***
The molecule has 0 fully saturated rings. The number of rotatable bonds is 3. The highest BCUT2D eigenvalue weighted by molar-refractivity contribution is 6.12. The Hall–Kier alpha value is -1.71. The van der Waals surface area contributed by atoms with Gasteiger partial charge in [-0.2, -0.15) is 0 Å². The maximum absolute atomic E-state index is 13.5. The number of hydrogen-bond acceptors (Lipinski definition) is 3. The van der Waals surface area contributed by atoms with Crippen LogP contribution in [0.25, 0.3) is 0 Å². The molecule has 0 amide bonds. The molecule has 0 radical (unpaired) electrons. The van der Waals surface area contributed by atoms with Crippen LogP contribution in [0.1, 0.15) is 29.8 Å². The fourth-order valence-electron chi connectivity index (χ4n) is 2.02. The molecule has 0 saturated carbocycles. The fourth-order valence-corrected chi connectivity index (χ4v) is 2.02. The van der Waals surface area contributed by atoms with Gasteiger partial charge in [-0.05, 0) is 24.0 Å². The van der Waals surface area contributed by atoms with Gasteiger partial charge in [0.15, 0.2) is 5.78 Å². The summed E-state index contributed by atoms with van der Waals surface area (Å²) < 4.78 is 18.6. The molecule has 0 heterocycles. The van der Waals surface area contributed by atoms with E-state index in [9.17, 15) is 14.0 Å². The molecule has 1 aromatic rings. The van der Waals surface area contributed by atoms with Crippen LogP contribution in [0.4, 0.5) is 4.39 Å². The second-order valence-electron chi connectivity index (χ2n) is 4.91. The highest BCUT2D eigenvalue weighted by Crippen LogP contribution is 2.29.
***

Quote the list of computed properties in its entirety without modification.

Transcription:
The molecule has 0 fully saturated rings. The number of rotatable bonds is 3. The highest BCUT2D eigenvalue weighted by molar-refractivity contribution is 6.12. The Hall–Kier alpha value is -1.71. The van der Waals surface area contributed by atoms with Gasteiger partial charge in [-0.2, -0.15) is 0 Å². The maximum absolute atomic E-state index is 13.5. The number of hydrogen-bond acceptors (Lipinski definition) is 3. The van der Waals surface area contributed by atoms with Crippen LogP contribution in [0.25, 0.3) is 0 Å². The molecule has 0 amide bonds. The molecule has 0 radical (unpaired) electrons. The van der Waals surface area contributed by atoms with Crippen LogP contribution in [0.1, 0.15) is 29.8 Å². The fourth-order valence-electron chi connectivity index (χ4n) is 2.02. The molecule has 0 saturated carbocycles. The fourth-order valence-corrected chi connectivity index (χ4v) is 2.02. The van der Waals surface area contributed by atoms with Gasteiger partial charge in [-0.05, 0) is 24.0 Å². The van der Waals surface area contributed by atoms with Gasteiger partial charge in [0.15, 0.2) is 5.78 Å². The summed E-state index contributed by atoms with van der Waals surface area (Å²) < 4.78 is 18.6. The molecule has 0 heterocycles. The van der Waals surface area contributed by atoms with E-state index in [9.17, 15) is 14.0 Å². The molecule has 1 aromatic rings. The van der Waals surface area contributed by atoms with Crippen LogP contribution in [0.4, 0.5) is 4.39 Å². The second-order valence-electron chi connectivity index (χ2n) is 4.91. The highest BCUT2D eigenvalue weighted by Crippen LogP contribution is 2.29.